Proud to be an American
Be proud this Independence Day.
I often find when the subject of patriotism comes up in conversation, it is met with eye rolls and belly aches. It is almost as though expression of patriotism it has become a social faux pas.
Before forming an opinion on my nation, please be informed. A rudimentary reading of history will show that there have always been the rich and there have always been the poor. Whether you like it or not, natural law will take precedent in this regard over the highest ideals.
We manipulate world politics to our benefit because we can. And why shouldn’t we? This nation was created by the rejects of other nations. We are here because we, or our ancestors, sought a better life free from religious, economic and social persecution. People come the United States to raise their children in peace, where they are free to think as they choose.
I urge bandwagon U.S. critics to go live in a nation where a monarch or dictator tarnishes the currency. In this so-called enlightened present time it may not seem so grievous because in many monarchies the role of the king or queen is reduced to a figurehead. Still the acceptance of a monarch as “legitimate” is an affront to humanity.
Regrettably birth rights in the United States can be created through the passage of wealth or influence, but that pales at the insistence that an entire society revere a one person above all others because of blood. We are Americans, a free people, and we bow to no one. If you are revered, you earned it.
In the years following the Revolutionary War the British waited on their side of the Atlantic for their former colonies to disintegrate into anarchy so they could come back and re-establish control. Political thinkers of the post-revolutionary period saw the fledgling United States as an experiment in democracy, a method of government that many perceived as mob rule. Instead failing, we rose to become the greatest nation on Earth.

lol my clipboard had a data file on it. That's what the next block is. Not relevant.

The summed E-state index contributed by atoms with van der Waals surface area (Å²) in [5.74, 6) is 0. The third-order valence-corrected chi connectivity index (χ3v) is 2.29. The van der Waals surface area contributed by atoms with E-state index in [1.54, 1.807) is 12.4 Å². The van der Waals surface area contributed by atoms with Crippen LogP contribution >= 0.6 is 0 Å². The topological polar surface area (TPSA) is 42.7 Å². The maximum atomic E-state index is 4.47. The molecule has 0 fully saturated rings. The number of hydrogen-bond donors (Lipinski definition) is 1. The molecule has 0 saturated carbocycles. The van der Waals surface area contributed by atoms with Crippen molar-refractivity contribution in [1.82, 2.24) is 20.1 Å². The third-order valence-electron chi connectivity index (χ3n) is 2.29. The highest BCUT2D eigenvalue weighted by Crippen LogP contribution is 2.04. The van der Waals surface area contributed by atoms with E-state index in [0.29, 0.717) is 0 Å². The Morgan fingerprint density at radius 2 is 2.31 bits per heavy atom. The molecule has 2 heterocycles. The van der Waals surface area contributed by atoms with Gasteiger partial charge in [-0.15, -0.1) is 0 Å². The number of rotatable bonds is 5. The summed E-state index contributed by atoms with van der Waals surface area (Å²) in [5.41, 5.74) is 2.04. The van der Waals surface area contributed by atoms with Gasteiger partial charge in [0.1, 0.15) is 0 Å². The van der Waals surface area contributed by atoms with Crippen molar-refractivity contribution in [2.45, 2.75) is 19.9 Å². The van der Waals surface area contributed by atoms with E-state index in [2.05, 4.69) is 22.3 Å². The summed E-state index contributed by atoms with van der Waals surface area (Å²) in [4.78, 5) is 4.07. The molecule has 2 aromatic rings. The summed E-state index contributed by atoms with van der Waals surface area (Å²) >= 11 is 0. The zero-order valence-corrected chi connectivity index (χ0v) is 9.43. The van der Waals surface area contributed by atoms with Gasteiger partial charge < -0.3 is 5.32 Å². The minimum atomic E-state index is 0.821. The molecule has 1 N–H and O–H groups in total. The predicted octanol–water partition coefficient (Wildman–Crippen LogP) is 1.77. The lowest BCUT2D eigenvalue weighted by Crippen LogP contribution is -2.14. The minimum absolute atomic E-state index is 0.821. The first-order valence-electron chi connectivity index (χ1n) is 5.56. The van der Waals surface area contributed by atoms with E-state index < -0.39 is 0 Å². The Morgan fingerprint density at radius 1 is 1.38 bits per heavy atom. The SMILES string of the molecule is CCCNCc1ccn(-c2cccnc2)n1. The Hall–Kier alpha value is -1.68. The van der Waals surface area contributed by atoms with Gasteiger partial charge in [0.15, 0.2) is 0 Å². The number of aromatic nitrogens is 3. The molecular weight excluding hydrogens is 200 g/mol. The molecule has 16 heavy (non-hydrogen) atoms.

We are a nation built on lessons of the past, combining principals of the French Enlightenment and the governmental structure of the Roman Republic. The rhetoric of our nation states “that all men are created equal, that they are endowed by their Creator with certain unalienable rights, that among these are life, liberty and the pursuit of happiness.”
Rhetoric is only rhetoric unless we make it true. We have been slave holders, and we drove American Indians off their lands forcing them onto reservations. Women were not allowed to vote until the early 20th century. These are only a few of the injustices our nation has fostered in the past, but through growth and struggle we have changed.
While I was never personally responsible for any of these sad chapters in our history, I take accountability as an American, not for shame, but rather to ensure such injustices never happen again and to rectify those that still persist.
Our nation is still plagued with the scourge of bigotry. Racists, homophobes, sexists and social elitists are ignorant, simple minds, who lack the courage to look beyond themselves and really see the strength and beauty of diversity. They are the same who would close the doors of immigration, shutting off our nation’s greatest resource.
Different peoples bring different points of view. In America you can speak your mind, and I assert any voice can be heard if it speaks loud enough. These points of view come for good and for bad, but hearing all fortifies the conviction in our beliefs or shows us the error of our ways.
The only point of view I denounce is that which seeks to close minds to new ways of thought. It is the coward who hides behind only what they know.
This Independence Day let the fireworks that paint the sky be a reminder of the beauty and diversity that make up our nation. Remember the goal, work toward it and we can achieve the dream that is America.
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May 6 marked the start of International Nurses Week, the annual recognition of nurses and the profession of nursing.